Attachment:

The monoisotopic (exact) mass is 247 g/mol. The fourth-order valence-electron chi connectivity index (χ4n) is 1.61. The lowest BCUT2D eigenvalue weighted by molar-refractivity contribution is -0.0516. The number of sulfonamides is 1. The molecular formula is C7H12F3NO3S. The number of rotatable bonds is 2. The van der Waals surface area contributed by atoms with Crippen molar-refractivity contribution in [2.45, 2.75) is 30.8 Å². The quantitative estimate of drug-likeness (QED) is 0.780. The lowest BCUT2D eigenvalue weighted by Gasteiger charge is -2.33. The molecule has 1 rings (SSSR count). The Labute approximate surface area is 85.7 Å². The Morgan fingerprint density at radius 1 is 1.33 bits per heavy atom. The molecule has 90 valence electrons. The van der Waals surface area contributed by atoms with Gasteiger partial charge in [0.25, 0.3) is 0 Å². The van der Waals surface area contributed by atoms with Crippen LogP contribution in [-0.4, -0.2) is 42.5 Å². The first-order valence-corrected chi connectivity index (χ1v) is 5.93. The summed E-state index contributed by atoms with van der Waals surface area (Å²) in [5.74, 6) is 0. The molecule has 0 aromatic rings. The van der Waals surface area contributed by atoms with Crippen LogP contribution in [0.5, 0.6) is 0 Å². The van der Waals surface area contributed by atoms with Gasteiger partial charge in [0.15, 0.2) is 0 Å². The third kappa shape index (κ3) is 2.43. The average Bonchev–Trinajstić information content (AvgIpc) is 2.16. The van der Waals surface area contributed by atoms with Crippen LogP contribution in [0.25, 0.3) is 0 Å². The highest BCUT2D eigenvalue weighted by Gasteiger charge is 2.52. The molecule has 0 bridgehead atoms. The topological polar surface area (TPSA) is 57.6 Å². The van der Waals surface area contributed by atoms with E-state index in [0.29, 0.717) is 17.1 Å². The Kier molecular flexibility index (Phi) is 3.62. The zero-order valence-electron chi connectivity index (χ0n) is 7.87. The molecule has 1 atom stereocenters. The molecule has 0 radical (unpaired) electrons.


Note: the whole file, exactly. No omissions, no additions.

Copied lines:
The monoisotopic (exact) mass is 247 g/mol. The fourth-order valence-electron chi connectivity index (χ4n) is 1.61. The lowest BCUT2D eigenvalue weighted by molar-refractivity contribution is -0.0516. The number of sulfonamides is 1. The molecular formula is C7H12F3NO3S. The number of rotatable bonds is 2. The van der Waals surface area contributed by atoms with Crippen molar-refractivity contribution in [2.45, 2.75) is 30.8 Å². The quantitative estimate of drug-likeness (QED) is 0.780. The lowest BCUT2D eigenvalue weighted by Gasteiger charge is -2.33. The molecule has 1 rings (SSSR count). The Labute approximate surface area is 85.7 Å². The Morgan fingerprint density at radius 1 is 1.33 bits per heavy atom. The molecule has 90 valence electrons. The van der Waals surface area contributed by atoms with Gasteiger partial charge in [0.25, 0.3) is 0 Å². The van der Waals surface area contributed by atoms with Crippen LogP contribution in [-0.4, -0.2) is 42.5 Å². The first-order valence-corrected chi connectivity index (χ1v) is 5.93. The summed E-state index contributed by atoms with van der Waals surface area (Å²) in [5.74, 6) is 0. The molecule has 0 aromatic rings. The van der Waals surface area contributed by atoms with Crippen LogP contribution in [0.5, 0.6) is 0 Å². The van der Waals surface area contributed by atoms with Gasteiger partial charge in [0.15, 0.2) is 0 Å². The third kappa shape index (κ3) is 2.43. The average Bonchev–Trinajstić information content (AvgIpc) is 2.16. The van der Waals surface area contributed by atoms with Crippen LogP contribution in [0.25, 0.3) is 0 Å². The highest BCUT2D eigenvalue weighted by Gasteiger charge is 2.52. The molecule has 0 bridgehead atoms. The topological polar surface area (TPSA) is 57.6 Å². The van der Waals surface area contributed by atoms with E-state index in [0.29, 0.717) is 17.1 Å². The Kier molecular flexibility index (Phi) is 3.62. The zero-order valence-electron chi connectivity index (χ0n) is 7.87. The molecule has 1 atom stereocenters. The molecule has 0 radical (unpaired) electrons.